After a lifetime of longing for a real family, Sarah Smith thought she’d finally found her home with rock star Abe Bellamy, even if she knew Abe didn’t love her the way she loved him. But their brief relationship, filled with tragedy and heartache, nearly destroyed her. Alone, emotions in turmoil, and already shaky self-esteem shattered, Sarah struggles to pick up the pieces in the wake of their divorce.

Abe knows he’s to blame for the end of his marriage. Caught in a web of painful memories, he pushed away the best thing in his life – the sexy, smart woman he adores – breaking them both in the process. Then fate throws him a second chance to get things right, to prove to Sarah that she means everything to him. Abe desperately wants that second chance at love…even if he knows he doesn’t deserve it.

But can he convince Sarah – now strong and independent without him – to risk her wounded heart one more time?

We’ve seen second-chance romances before, but this one? Sounds… heavy. Angsty. And with a heaping dose of redemption.

I can’t speak for Susan, but I’m hoping I win the battle over who gets to read this series because man, this one sounds like it’s made for me.

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Well, if there was ever an excuse for full-on debauchery, this is it. The rock star’s wedding.

I mean, have you SEEN the November Rain video?

Although, to be honest, this doesn’t sound much like that. Excesses, debauchery, and all. See what I mean:

Kenzi’s vacation in St. Thomas becomes a lot more interesting when her high school sweetheart, rock star heartthrob Chaz turns up. If only he wasn’t there for his wedding…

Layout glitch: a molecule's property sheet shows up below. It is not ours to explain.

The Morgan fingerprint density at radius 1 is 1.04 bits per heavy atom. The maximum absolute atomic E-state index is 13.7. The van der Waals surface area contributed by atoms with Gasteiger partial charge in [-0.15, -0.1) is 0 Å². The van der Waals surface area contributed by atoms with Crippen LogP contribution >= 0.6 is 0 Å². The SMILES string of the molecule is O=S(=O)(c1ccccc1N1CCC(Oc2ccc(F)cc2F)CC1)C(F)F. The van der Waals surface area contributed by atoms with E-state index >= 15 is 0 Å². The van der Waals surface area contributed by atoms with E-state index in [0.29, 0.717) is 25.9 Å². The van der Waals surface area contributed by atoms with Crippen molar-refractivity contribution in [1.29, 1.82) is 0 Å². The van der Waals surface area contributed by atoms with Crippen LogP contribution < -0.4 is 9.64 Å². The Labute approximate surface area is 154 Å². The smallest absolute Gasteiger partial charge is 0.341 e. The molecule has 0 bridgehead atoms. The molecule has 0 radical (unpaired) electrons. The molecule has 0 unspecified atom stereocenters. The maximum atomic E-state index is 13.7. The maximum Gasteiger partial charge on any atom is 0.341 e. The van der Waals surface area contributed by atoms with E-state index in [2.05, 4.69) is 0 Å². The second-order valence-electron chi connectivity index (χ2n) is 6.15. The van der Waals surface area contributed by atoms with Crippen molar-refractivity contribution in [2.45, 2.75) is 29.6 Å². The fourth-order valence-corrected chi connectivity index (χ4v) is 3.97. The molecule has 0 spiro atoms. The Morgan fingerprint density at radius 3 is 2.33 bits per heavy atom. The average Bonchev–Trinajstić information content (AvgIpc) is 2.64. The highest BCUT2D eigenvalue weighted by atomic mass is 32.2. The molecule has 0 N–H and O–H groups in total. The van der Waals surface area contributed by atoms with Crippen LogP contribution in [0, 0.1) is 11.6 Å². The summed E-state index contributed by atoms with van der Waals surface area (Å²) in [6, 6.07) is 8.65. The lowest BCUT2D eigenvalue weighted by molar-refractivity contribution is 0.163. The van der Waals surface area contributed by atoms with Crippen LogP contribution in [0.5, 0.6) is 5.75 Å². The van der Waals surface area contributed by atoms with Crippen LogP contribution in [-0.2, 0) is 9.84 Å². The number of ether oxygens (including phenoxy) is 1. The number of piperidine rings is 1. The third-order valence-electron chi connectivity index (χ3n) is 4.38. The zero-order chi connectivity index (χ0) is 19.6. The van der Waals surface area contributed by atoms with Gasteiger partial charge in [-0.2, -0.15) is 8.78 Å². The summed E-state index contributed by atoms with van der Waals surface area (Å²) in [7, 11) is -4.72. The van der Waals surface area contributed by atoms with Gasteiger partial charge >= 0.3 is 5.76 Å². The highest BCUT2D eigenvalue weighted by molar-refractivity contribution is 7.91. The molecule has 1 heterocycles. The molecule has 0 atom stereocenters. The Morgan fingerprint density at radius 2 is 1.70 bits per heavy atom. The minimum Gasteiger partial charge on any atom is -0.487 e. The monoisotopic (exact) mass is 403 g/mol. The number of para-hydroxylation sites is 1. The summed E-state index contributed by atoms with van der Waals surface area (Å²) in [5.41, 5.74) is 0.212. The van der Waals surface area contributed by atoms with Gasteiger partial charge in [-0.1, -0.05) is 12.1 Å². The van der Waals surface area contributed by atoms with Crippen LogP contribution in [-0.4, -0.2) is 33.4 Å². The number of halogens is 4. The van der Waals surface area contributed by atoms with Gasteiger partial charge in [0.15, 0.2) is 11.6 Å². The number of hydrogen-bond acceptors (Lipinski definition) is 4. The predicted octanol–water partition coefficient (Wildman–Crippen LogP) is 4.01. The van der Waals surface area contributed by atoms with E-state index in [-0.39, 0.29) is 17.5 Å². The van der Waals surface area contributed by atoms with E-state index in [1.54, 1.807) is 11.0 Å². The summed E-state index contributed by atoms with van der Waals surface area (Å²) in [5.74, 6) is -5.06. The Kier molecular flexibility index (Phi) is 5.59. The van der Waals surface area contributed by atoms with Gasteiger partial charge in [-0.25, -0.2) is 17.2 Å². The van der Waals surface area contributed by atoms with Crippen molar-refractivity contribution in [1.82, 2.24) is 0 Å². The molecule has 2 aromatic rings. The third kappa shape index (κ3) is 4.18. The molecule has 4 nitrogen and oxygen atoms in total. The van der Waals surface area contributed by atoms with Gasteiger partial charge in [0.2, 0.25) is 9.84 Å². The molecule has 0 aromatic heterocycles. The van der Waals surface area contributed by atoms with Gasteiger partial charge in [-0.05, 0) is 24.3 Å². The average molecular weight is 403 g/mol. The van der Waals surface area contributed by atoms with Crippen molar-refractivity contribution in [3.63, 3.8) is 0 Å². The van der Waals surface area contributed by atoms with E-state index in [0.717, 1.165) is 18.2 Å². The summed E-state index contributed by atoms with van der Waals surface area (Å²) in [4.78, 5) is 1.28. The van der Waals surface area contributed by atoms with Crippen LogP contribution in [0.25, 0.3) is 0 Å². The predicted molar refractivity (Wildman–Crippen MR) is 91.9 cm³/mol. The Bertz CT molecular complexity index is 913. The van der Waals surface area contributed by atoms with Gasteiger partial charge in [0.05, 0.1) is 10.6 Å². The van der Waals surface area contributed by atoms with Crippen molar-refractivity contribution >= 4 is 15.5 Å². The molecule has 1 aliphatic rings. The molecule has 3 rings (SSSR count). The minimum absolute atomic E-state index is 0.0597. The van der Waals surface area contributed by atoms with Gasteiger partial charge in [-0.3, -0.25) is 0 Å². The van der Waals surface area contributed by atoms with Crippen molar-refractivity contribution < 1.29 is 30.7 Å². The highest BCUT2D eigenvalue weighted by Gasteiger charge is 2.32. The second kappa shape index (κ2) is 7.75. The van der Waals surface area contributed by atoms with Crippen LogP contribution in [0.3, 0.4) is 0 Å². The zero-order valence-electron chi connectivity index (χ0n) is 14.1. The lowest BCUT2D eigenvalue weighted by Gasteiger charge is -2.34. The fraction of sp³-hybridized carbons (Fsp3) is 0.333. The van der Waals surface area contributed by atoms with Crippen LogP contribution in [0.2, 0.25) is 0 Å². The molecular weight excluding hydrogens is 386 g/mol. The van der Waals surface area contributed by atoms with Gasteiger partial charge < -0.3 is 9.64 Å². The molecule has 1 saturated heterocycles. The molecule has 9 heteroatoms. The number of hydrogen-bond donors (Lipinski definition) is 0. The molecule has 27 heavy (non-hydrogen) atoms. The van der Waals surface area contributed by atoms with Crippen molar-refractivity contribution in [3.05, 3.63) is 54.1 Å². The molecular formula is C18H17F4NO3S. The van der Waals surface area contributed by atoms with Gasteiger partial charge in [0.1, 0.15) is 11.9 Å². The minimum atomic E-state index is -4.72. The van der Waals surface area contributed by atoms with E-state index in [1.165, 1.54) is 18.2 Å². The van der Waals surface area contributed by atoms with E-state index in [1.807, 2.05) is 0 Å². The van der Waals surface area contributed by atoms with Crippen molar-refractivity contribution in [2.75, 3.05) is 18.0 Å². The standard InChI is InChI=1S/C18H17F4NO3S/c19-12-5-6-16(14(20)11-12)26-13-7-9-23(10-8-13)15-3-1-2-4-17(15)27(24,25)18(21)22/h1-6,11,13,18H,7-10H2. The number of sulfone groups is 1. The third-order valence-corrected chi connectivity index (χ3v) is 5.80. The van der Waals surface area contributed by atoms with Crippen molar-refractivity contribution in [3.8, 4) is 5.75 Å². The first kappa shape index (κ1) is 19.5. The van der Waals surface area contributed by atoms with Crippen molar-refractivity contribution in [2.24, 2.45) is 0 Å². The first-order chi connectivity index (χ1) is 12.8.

Rumor has it the rock star is marrying his actress girlfriend. Yet when he sees Kenzi, it’s as if five years hasn’t passed.

Seeing Kenzi reminds Chaz how love ought to feel, which is nothing like he feels for his fiancée anymore. Since her well-publicized affair with her costar, he’s played the faithful lover giving her a second chance. Now he wishes for a way out, and the chance to get to know the grown-up version of the girl he once loved.

This actually sounds… better. Kinda like the storyline of Melody of Truth — but not so much the same that you’re gonna pick up this one expecting a clone of the other. It’s the idea of facing up to the truth of why you’re marrying someone and what love ought to be.

Pardon me while I sigh in longing.

So yeah, bring this one on. Best of all, while it’s the second in a series, the series looks like each book is a stand-alone. Different characters, and I’m guessing a different spot for the weddings, but when you only have the descriptions to go on, it’s hard to know for sure.

Definitely gotta read to find out. Bring it on!